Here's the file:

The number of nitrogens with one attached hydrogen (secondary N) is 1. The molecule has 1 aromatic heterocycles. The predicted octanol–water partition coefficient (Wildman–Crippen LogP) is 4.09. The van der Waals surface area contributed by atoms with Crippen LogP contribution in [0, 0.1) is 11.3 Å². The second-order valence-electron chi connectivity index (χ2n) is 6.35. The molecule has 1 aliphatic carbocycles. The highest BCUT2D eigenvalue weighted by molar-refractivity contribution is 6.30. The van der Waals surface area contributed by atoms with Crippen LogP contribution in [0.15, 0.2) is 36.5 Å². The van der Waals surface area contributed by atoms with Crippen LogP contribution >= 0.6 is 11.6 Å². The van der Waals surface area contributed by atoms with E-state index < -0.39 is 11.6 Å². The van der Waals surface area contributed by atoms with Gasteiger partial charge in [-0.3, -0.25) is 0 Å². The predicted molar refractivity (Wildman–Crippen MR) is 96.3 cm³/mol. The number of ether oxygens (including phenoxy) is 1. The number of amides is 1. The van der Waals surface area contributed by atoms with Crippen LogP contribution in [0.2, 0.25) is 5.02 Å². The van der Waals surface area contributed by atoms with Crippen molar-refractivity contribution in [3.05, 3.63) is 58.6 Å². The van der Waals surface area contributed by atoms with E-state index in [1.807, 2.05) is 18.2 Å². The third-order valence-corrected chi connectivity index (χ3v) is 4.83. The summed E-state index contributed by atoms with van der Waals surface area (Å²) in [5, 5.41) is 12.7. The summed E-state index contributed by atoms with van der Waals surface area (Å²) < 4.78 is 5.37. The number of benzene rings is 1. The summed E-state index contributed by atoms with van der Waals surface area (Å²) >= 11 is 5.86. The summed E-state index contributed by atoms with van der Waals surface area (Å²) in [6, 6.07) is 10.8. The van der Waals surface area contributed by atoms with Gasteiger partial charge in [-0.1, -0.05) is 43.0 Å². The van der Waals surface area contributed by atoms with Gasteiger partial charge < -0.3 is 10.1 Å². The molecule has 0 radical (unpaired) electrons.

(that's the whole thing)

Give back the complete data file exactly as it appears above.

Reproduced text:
The number of nitrogens with one attached hydrogen (secondary N) is 1. The molecule has 1 aromatic heterocycles. The predicted octanol–water partition coefficient (Wildman–Crippen LogP) is 4.09. The van der Waals surface area contributed by atoms with Crippen LogP contribution in [0, 0.1) is 11.3 Å². The second-order valence-electron chi connectivity index (χ2n) is 6.35. The molecule has 1 aliphatic carbocycles. The highest BCUT2D eigenvalue weighted by molar-refractivity contribution is 6.30. The van der Waals surface area contributed by atoms with Crippen LogP contribution in [0.15, 0.2) is 36.5 Å². The van der Waals surface area contributed by atoms with Crippen LogP contribution >= 0.6 is 11.6 Å². The van der Waals surface area contributed by atoms with E-state index < -0.39 is 11.6 Å². The van der Waals surface area contributed by atoms with Gasteiger partial charge in [-0.3, -0.25) is 0 Å². The predicted molar refractivity (Wildman–Crippen MR) is 96.3 cm³/mol. The number of ether oxygens (including phenoxy) is 1. The number of amides is 1. The van der Waals surface area contributed by atoms with Crippen LogP contribution in [0.2, 0.25) is 5.02 Å². The van der Waals surface area contributed by atoms with Crippen molar-refractivity contribution in [3.05, 3.63) is 58.6 Å². The van der Waals surface area contributed by atoms with E-state index in [1.807, 2.05) is 18.2 Å². The third-order valence-corrected chi connectivity index (χ3v) is 4.83. The summed E-state index contributed by atoms with van der Waals surface area (Å²) in [5, 5.41) is 12.7. The summed E-state index contributed by atoms with van der Waals surface area (Å²) < 4.78 is 5.37. The number of benzene rings is 1. The summed E-state index contributed by atoms with van der Waals surface area (Å²) >= 11 is 5.86. The summed E-state index contributed by atoms with van der Waals surface area (Å²) in [6, 6.07) is 10.8. The van der Waals surface area contributed by atoms with Gasteiger partial charge in [-0.1, -0.05) is 43.0 Å². The van der Waals surface area contributed by atoms with Gasteiger partial charge < -0.3 is 10.1 Å². The molecule has 0 radical (unpaired) electrons.